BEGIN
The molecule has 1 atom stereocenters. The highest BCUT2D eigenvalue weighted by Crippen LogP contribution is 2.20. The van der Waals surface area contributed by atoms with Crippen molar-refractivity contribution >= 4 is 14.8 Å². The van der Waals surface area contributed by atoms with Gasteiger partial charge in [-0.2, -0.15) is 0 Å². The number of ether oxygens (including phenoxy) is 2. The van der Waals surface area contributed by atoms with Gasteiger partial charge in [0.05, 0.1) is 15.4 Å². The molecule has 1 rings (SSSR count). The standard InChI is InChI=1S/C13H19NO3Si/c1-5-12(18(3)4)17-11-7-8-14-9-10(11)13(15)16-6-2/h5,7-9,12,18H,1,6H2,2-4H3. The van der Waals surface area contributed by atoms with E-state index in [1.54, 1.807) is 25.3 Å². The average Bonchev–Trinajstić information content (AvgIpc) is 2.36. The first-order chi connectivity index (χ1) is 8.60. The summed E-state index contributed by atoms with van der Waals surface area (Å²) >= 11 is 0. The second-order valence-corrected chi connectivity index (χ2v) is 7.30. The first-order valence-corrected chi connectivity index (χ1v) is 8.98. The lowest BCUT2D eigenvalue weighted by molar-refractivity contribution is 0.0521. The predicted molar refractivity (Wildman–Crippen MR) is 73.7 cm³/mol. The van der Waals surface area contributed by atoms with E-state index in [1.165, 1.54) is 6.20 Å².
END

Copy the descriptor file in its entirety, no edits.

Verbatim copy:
The molecule has 1 atom stereocenters. The highest BCUT2D eigenvalue weighted by Crippen LogP contribution is 2.20. The van der Waals surface area contributed by atoms with Crippen molar-refractivity contribution >= 4 is 14.8 Å². The van der Waals surface area contributed by atoms with Gasteiger partial charge in [-0.2, -0.15) is 0 Å². The number of ether oxygens (including phenoxy) is 2. The van der Waals surface area contributed by atoms with Gasteiger partial charge in [0.05, 0.1) is 15.4 Å². The molecule has 1 rings (SSSR count). The standard InChI is InChI=1S/C13H19NO3Si/c1-5-12(18(3)4)17-11-7-8-14-9-10(11)13(15)16-6-2/h5,7-9,12,18H,1,6H2,2-4H3. The van der Waals surface area contributed by atoms with E-state index in [1.54, 1.807) is 25.3 Å². The average Bonchev–Trinajstić information content (AvgIpc) is 2.36. The first-order chi connectivity index (χ1) is 8.60. The summed E-state index contributed by atoms with van der Waals surface area (Å²) >= 11 is 0. The second-order valence-corrected chi connectivity index (χ2v) is 7.30. The first-order valence-corrected chi connectivity index (χ1v) is 8.98. The lowest BCUT2D eigenvalue weighted by molar-refractivity contribution is 0.0521. The predicted molar refractivity (Wildman–Crippen MR) is 73.7 cm³/mol. The van der Waals surface area contributed by atoms with E-state index in [1.165, 1.54) is 6.20 Å².